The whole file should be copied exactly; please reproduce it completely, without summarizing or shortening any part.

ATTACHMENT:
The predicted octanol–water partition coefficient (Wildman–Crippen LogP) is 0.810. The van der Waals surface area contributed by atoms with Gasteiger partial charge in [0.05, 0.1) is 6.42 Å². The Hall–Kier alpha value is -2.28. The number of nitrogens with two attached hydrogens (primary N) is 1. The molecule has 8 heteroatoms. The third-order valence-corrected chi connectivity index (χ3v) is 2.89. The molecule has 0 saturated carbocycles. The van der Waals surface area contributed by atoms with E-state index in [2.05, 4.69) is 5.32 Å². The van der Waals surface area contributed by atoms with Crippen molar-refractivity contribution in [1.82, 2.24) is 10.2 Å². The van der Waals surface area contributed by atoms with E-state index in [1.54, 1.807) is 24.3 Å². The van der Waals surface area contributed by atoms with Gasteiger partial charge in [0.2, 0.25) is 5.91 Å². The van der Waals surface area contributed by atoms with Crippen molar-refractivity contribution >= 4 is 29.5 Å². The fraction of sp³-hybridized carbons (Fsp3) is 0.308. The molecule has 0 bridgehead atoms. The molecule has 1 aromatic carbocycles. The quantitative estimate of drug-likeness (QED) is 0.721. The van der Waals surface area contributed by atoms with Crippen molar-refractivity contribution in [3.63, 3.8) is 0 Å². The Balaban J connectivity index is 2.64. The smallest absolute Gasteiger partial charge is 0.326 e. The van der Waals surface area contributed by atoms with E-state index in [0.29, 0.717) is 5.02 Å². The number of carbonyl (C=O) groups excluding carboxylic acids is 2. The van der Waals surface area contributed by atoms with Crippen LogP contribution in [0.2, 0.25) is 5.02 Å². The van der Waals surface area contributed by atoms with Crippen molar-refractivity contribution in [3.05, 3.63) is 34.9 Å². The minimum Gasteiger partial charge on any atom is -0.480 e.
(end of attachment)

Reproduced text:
The predicted octanol–water partition coefficient (Wildman–Crippen LogP) is 0.810. The van der Waals surface area contributed by atoms with Gasteiger partial charge in [0.05, 0.1) is 6.42 Å². The Hall–Kier alpha value is -2.28. The number of nitrogens with two attached hydrogens (primary N) is 1. The molecule has 8 heteroatoms. The third-order valence-corrected chi connectivity index (χ3v) is 2.89. The molecule has 0 saturated carbocycles. The van der Waals surface area contributed by atoms with E-state index in [2.05, 4.69) is 5.32 Å². The van der Waals surface area contributed by atoms with Crippen molar-refractivity contribution in [1.82, 2.24) is 10.2 Å². The van der Waals surface area contributed by atoms with E-state index in [1.54, 1.807) is 24.3 Å². The van der Waals surface area contributed by atoms with Gasteiger partial charge in [0.2, 0.25) is 5.91 Å². The van der Waals surface area contributed by atoms with Crippen molar-refractivity contribution >= 4 is 29.5 Å². The fraction of sp³-hybridized carbons (Fsp3) is 0.308. The molecule has 0 bridgehead atoms. The molecule has 1 aromatic carbocycles. The quantitative estimate of drug-likeness (QED) is 0.721. The van der Waals surface area contributed by atoms with Crippen molar-refractivity contribution in [3.63, 3.8) is 0 Å². The Balaban J connectivity index is 2.64. The smallest absolute Gasteiger partial charge is 0.326 e. The van der Waals surface area contributed by atoms with E-state index in [0.29, 0.717) is 5.02 Å². The number of carbonyl (C=O) groups excluding carboxylic acids is 2. The van der Waals surface area contributed by atoms with Crippen LogP contribution in [0.2, 0.25) is 5.02 Å². The van der Waals surface area contributed by atoms with Crippen molar-refractivity contribution in [3.05, 3.63) is 34.9 Å². The minimum Gasteiger partial charge on any atom is -0.480 e.